Richmond, July 26.--A few nights ago, at the great Union meeting in New-York, Dr. Francis Lieber, a renegade from his adopted State, South-Carolina, made a flaming speech, calling for the subjugation of the South. Two weeks before, his son, Charles Lieber, a brave confederate soldier, fell by a Yankee bullet, while charging a Yankee battery. His remains were sent to South-Carolina.--Richmond Dispatch, July 26.
New-York, August 3.--Secretary Stanton is credited with the saying that a draft will be made by way of asserting the national majesty. To draft will be all right, but the best way to assert the national majesty would be to conquer the enemy, to do which twice over the country has furnished government with men and money enough.--New-York Commercial.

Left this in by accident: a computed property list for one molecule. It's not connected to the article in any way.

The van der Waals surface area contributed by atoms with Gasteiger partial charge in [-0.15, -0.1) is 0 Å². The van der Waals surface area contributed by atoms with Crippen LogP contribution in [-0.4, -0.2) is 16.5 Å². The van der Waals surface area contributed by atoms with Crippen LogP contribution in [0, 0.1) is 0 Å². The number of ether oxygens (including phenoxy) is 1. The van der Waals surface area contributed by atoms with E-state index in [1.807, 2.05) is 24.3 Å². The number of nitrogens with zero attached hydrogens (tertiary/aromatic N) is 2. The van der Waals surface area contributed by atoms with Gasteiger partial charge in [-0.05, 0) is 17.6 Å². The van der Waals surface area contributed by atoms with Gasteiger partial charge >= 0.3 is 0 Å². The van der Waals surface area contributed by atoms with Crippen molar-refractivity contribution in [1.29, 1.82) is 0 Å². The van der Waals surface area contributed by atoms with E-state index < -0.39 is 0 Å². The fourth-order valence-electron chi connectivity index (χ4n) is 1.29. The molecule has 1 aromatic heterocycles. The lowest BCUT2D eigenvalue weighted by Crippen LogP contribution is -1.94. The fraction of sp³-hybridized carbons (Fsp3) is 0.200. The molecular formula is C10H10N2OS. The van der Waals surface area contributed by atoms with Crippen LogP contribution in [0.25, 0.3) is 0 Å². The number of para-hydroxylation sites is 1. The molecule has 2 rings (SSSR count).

9. what shall be done for Jeff Davis? Weave him a mantle of burning shame! Stamp on his forehead that dreadful name Which deeds like his inscribe in blood; A Traitor to man! a Traitor to God! Plait him a crown, of the flower that comes In the ashes that lie o'er buried homes I Let his sceptre be, the smoking brand Which his fiat sent throughout the land! Let his paeans be the bitter cries From millions of anguished hearts that rise, Both day and night to that listening ear, Which ever stoops their plaints to hear. 'Mid the ruin dire, his hands have wrought, Let him find the throne, he long has sought; While starving crowds, in hoarse notes ring, Not Cotton, but grim old Death, is King! New-York, May 29, 1862. M. A. --New-York Express.